Media: Subscriber Declines; Linear Serenity Giving Way to Virtual Insanity -- RBC Capital

By Steven Cahall Wall St. Village Archives

vMVPDs seemed to start off so promising as we, and most investors, heralded their mass arrival in late 2016. Recall that Media rallied to start 2017 on high hopes that vMVPDs would provide stability to the pay TV ecosystem by catching many would-be cord cutters in their millennial-attuned nets - oftentimes paying higher affiliate fees, and with better prospects for ad tech advancements. For Media investors, what was not to like? Unfortunately, as we work through the third quarter with a significant vMVPD presence, we're finding their impact to be destabilizing instead of supportive. Thus far for Q3, with 72% of the sub base reported, there's a net loss of 294k subs - though likely better if we knew YouTube's and Hulu's sub #s - and YTD linear+virtual sub declines are certainly up vs a year ago (we think by ~750k). Linear sub declines seem to be becoming even more acute as evidenced in the pre-announcements by CMCSA and T. It thus appears things are worse instead of better. Additionally, optics are challenged as investors can easily see the sub losses at big traditional distributors, but we're left wondering about the potential net adds at the likes of YouTube TV and Hulu.

It's Not Good When Media's Best Customers Feel Pain

Even if the subscriber trajectory isn't getting too much worse, we have to worry about the destabilizing impact of vMVPDs on traditional stalwart distributors. Linear sub loss means potentially higher video churn, including the unbundling of double-plays and triple-plays. Consumers may stay with their distributor for high speed internet, but the bundling power has been lost and these customers now face lower switching costs on both video and internet deals. Combined with video sub erosion, we believe it lowers the strategic value of the Distributor+Content relationship. The worrying next derivative is if this will degrade to the point of changing industry norms around affiliate agreements. In other words, vMVPDs could accelerate a day of reckoning between Media and Distributors around network carriage and annual network price inflation.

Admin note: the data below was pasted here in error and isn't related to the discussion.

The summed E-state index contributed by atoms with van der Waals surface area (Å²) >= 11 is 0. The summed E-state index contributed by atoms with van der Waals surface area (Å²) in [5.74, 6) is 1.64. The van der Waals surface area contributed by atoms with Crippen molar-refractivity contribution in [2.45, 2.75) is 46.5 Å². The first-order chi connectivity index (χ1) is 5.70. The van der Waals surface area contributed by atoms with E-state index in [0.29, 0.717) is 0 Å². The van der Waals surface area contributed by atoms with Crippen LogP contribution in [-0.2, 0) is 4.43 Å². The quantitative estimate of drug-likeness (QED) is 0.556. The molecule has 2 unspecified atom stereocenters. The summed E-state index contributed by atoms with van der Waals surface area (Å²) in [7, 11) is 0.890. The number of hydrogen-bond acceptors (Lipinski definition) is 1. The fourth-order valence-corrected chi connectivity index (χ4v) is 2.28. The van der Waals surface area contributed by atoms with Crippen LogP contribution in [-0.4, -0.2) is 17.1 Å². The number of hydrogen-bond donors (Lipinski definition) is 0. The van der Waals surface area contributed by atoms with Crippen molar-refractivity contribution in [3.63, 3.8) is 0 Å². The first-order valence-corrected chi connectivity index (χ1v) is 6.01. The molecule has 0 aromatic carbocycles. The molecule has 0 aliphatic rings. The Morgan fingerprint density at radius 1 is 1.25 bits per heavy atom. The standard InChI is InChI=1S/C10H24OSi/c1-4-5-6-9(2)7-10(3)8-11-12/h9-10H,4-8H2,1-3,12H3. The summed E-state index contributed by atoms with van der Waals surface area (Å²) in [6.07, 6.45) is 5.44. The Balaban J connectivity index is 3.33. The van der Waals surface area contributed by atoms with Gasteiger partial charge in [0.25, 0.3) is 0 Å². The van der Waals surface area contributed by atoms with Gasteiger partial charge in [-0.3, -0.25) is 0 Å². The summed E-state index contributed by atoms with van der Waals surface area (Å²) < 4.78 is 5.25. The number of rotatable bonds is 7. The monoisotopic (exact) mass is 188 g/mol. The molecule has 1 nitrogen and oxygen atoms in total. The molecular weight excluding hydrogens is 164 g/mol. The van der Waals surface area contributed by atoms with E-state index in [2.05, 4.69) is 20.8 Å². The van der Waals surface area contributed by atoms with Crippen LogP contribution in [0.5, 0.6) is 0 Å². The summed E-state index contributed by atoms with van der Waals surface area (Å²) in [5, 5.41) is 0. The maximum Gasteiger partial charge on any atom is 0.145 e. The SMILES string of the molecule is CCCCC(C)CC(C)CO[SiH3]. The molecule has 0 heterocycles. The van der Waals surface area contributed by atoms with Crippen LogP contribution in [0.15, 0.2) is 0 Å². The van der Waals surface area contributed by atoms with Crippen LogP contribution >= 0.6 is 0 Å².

Affiliate Revenue Is ~26% of Media Revenues, and Destabilizing

We estimate domestic subscription revenue for cable+broadcast+premium to be ~26% of CY18 total company revenue for our relevant Media coverage. FOXA has the highest exposure (34%) and DIS has the lowest (20%). Large traditional distributors are the preponderance of this revenue, hence we believe their destabilization is something to worry about. While traditional distributor revenue may simply be porting to virtual distributor revenue for Media companies, we don't think that's a great trade since vMVPDs carry just a 1-month commitment. vMVPD revenue is thus lower visibility so its earnings should garner a lower multiple, in our view. And, long-term content cost inflation is likely even more at risk as/when vMVPDs gain scale.

"Serenity Now ... Insanity Later."  Prefer DIS

We see DIS as the best route to avoid these destabilizing trends because: 1) it has the lowest company-level exposure to subscription revenue in Media; 2) along with CBS and FOXA, it's fully represented on vMVPDs; and 3) as it transitions major content assets to DTC, the narrative becomes more centric to Disney execution and less focused on industry trends.

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